Raleigh rallies debate public workers' unions
Posted February 26, 2011 9:51 a.m. EST
Updated February 27, 2011 9:14 a.m. EST
Raleigh, N.C. — The debate over public workers' unions took over the old state Capitol building in downtown Raleigh Saturday afternoon.
Hundreds joined a rally organized by the State Employees Association of North Carolina and MoveOn.org. They carried signs with slogans like "Unions make us strong" and "Fund pensions, not wars."
Participants said that state workers in Wisconsin are being asked to sacrifice too much under a budget-cutting plan – higher pension contributions and insurance premiums and a loss of collective bargaining rights.
"If those get curtailed, ultimately, that takes away more than 90 percent of a union's purpose and existence," protester Christopher Dahlie, of Chapel Hill, said.
"When their wages are affected, everybody's wages are affected," demonstrator Katherine Fowler, of Raleigh, said. "I think it's important for all of us to stand up for their rights."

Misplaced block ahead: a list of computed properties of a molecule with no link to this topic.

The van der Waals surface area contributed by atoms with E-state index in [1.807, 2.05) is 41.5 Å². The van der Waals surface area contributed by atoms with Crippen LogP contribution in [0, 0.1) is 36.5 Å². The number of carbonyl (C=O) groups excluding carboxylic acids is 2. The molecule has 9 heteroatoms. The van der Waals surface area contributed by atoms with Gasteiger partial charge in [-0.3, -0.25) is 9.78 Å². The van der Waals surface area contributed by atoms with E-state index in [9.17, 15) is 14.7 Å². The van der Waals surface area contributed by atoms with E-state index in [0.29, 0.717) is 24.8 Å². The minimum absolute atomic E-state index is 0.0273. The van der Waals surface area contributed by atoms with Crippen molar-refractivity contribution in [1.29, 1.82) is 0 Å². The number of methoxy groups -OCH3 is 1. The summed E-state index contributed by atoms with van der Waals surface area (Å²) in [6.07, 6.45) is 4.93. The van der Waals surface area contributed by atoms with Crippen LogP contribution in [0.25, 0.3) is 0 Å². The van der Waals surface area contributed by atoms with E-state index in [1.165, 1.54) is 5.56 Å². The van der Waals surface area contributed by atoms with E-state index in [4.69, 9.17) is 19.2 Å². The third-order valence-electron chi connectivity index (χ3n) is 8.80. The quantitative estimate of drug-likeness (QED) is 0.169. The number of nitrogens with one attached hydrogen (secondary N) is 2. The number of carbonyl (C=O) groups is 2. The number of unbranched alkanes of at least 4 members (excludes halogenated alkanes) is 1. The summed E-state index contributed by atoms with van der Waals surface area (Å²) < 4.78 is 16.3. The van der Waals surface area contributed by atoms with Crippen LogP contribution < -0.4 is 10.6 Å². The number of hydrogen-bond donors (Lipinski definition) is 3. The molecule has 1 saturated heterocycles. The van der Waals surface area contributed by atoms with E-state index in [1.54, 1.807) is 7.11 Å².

Across the street, however, between 100 and 150 people who thought differently held a counter-protest, organized by groups including NC Tea Party Revolution, NC Freedom, Tea Party Nation and Moccasin Creek Minutemen.
"I'm a small business owner and have no pension myself and don't have health care," said protester Frank Nichols, of Wilmington. "It's difficult to swallow that I'm paying for all of theirs, and they have a problem with what they're getting now."
The counter-protesters held signs declaring "SEIU/SEANC, your gravy train is out of steam," "Rein in public sector unions" and "Obama presents the great depression part 2 in cities near you."
Nichols said that tight times for state budgets mean hardships for both public and private workers
"We've all got to put in. We've all got to chip in and carry this load. Some people don't want to," he said.
Authorities at the scene estimated that 300 to 400 people attended the pro-union rally, while the size of the counter-protest was less than half of that amount.
SEANC is part of the Service Employees International Union, which represents the Wisconsin workers. SEANC doesn't have formal negotiating rights, since North Carolina is one of two states that ban collective bargaining for public workers.